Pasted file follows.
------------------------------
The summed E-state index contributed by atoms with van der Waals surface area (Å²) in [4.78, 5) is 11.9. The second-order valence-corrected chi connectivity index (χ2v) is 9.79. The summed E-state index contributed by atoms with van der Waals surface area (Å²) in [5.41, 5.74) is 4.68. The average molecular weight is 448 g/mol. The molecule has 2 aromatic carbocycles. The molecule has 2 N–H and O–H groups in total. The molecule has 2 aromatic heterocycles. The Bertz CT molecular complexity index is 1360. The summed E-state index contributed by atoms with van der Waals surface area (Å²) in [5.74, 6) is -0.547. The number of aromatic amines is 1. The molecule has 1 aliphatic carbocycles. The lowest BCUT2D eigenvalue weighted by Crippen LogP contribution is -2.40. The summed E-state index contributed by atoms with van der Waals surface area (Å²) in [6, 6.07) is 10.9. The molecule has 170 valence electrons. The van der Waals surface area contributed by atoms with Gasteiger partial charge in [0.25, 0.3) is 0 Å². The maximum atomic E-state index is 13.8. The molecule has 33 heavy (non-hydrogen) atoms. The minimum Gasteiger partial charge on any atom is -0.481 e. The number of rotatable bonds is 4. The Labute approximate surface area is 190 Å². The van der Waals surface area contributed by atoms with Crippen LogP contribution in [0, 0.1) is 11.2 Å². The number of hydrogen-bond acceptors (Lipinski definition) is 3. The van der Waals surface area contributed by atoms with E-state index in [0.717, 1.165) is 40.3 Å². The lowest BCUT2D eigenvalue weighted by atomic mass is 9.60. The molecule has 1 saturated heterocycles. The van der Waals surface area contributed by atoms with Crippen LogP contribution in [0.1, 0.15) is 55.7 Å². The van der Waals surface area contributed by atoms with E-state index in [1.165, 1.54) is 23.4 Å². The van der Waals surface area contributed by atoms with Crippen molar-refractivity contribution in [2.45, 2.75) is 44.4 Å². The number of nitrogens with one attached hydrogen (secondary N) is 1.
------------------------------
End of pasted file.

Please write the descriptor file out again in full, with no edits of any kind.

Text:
The summed E-state index contributed by atoms with van der Waals surface area (Å²) in [4.78, 5) is 11.9. The second-order valence-corrected chi connectivity index (χ2v) is 9.79. The summed E-state index contributed by atoms with van der Waals surface area (Å²) in [5.41, 5.74) is 4.68. The average molecular weight is 448 g/mol. The molecule has 2 aromatic carbocycles. The molecule has 2 N–H and O–H groups in total. The molecule has 2 aromatic heterocycles. The Bertz CT molecular complexity index is 1360. The summed E-state index contributed by atoms with van der Waals surface area (Å²) in [5.74, 6) is -0.547. The number of aromatic amines is 1. The molecule has 1 aliphatic carbocycles. The lowest BCUT2D eigenvalue weighted by Crippen LogP contribution is -2.40. The summed E-state index contributed by atoms with van der Waals surface area (Å²) in [6, 6.07) is 10.9. The molecule has 170 valence electrons. The van der Waals surface area contributed by atoms with Gasteiger partial charge in [0.25, 0.3) is 0 Å². The maximum atomic E-state index is 13.8. The molecule has 33 heavy (non-hydrogen) atoms. The minimum Gasteiger partial charge on any atom is -0.481 e. The number of rotatable bonds is 4. The Labute approximate surface area is 190 Å². The van der Waals surface area contributed by atoms with Crippen LogP contribution in [0, 0.1) is 11.2 Å². The number of hydrogen-bond acceptors (Lipinski definition) is 3. The van der Waals surface area contributed by atoms with E-state index in [0.717, 1.165) is 40.3 Å². The lowest BCUT2D eigenvalue weighted by atomic mass is 9.60. The molecule has 1 saturated heterocycles. The van der Waals surface area contributed by atoms with Crippen LogP contribution in [0.1, 0.15) is 55.7 Å². The van der Waals surface area contributed by atoms with E-state index in [1.165, 1.54) is 23.4 Å². The van der Waals surface area contributed by atoms with Crippen molar-refractivity contribution in [2.45, 2.75) is 44.4 Å². The number of nitrogens with one attached hydrogen (secondary N) is 1.